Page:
POD: Prey On Dimwits?

I got this email today. I have deleted the name of the book and the author:

I read something you
wrote about AuthorHouse and its too-good-to-be-true (because it is) package and
stuff, ending with “whoever signs up for this ‘publishing package’
is a dimwit who deserves to be taken for every last cent he has”.

Guess what….You’re
looking at one. Wish I’d read this missive before dealing with
AuthorHouse. POD means “Preys On Dimwits”. If that fits, pass it
around. Just don’t tell AH I said that. (groan)

My long-awaited (by me and my friends anyway)book XYZ went live in October 2004.
Blood, sweat and tears went into that damn thing. I was placing my “baby”
in the hands of people I trusted. (BTW, my contract with AH runs out in Oct.
2006) Really a shot in the arm to get my 30 free books (which I mostly GAVE
AWAY, thinking nobody would actually pay the $11.95 AH wanted for it. I get
like 80 cents per book). I went through the finished product and proofread it
after the fact….why? Because I couldn’t afford the proofreading
services like everything else they tacked onto the bill. Typos fixed at $10 a
word (or close to it). A typo on the back cover took $30 to fix. Punctuation
problems blamed on me. Because they print, word for word, everything you give
them, typos or not. If that is not a red flag my friend, it should be on fire. I’ve
made a whopping $17.98 or so. They sent me my W-2 form for the tax returns. Oh,
break out the bubbly!

I sunk more than $1000 into the PRINTING, not publication, of my book (a trade-sized
paperback) that is in the middle of being rewritten (typos removed, new characters, new crises and fleshing out of the story; it’s called “author’s remorse”  [you could’ve done better before it went to print]. I want to send this to a REAL publisher…. “Traditional” means nothing nowadays).

Long story short, I like what you write about this POD stuff. Just sorry I didn’t read it
sooner. Think I have any hope?

You’ve learned an important and  expensive lesson. Now, if I were you, I’d focus less on getting published and more on just writing a good book. Because in addition to going to Authorhouse, you made another serious error — you sent in a deeply flawed manuscript. The punctuation problems are your fault.  And by your own admission, the manuscript still needed work. So here’s another lesson you can glean from this experience — don’t submit a manuscript to agents or editors that’s riddled with typos, punctuation errors and has a lackluster story that needs new characters, new crises, and fleshing out.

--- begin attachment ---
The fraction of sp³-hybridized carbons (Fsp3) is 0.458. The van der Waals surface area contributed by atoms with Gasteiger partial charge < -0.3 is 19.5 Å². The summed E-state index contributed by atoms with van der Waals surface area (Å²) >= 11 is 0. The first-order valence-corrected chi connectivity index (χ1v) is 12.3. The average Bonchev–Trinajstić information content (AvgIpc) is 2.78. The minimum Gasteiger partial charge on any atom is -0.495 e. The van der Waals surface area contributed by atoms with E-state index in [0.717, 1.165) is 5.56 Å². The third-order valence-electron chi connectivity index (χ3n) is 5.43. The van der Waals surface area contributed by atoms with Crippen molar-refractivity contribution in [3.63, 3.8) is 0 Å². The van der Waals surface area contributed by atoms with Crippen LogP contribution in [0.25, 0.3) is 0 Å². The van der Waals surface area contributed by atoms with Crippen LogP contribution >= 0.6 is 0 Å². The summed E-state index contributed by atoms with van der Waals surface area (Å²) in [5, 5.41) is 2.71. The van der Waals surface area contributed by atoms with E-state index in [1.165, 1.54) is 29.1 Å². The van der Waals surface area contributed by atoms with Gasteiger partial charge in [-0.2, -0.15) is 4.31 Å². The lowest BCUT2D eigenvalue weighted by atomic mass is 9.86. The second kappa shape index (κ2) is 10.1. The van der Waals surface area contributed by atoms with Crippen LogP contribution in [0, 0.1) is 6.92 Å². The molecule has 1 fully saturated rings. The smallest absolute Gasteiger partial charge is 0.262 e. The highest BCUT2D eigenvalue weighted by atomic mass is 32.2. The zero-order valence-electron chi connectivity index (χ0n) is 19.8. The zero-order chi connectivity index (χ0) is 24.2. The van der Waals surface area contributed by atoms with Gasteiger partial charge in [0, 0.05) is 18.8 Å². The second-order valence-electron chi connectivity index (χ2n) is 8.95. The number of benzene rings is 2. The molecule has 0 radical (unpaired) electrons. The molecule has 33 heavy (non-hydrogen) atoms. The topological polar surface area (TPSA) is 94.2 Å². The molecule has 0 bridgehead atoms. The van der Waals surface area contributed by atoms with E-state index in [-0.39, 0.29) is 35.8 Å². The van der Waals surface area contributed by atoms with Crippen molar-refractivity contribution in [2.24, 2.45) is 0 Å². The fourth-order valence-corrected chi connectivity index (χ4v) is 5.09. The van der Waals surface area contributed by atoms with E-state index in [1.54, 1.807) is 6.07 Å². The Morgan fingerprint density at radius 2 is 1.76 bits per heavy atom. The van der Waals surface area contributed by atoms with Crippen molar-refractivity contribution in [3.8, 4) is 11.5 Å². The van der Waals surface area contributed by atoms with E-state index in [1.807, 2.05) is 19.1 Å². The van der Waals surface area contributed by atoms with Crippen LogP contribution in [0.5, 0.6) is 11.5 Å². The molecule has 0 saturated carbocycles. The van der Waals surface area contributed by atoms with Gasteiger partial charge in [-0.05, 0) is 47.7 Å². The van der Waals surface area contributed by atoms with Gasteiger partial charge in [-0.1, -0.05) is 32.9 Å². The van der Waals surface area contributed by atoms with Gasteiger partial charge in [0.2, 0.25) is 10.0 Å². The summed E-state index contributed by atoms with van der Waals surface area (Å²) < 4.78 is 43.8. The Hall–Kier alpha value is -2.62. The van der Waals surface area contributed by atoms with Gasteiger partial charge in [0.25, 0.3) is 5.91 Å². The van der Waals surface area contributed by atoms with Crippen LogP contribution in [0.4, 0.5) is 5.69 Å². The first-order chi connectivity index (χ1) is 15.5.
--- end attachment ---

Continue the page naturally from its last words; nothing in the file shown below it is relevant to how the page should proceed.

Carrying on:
3 thoughts on “POD: Prey On Dimwits?”

  1. I think you’ve said this before, but POD does have its place. I am the author of a non-fiction manual that I sell via mail order, at a price point of $49.95 (I use LuLu.) I don’t want to keep inventory, the production values are worth much less than the content, and I am able (and do) find nearly 100% of my own buyers. I think you should pound people into saying that “POD has it’s uses, in very specific circumstances. If your book is ‘general interest’ you need not apply.”

  2. If POD were acknowledged as simply a practcal method of printing and supplying books relative to ongoing demand, everyone would be much happier. For niche publications, small print runs with the ability to bang out more as needed seems more cost efficient than printing thousands. Did the Authors Guild utilize POD for the reprint of your Unsold TV Pilots paperback? I have considered having the Authors Guild re-release MAN OVERBOARD. Whatcha think?

  3. As I have said here many times before, there are times (as Londo says) where POD makes sense, particularly for non-fiction, course materials, corporate reports, etc. In the case of the Authors Guild program, it’s absolutely free…and brings your out-of-print book back into print…so you have nothing to lose and everything to gain.


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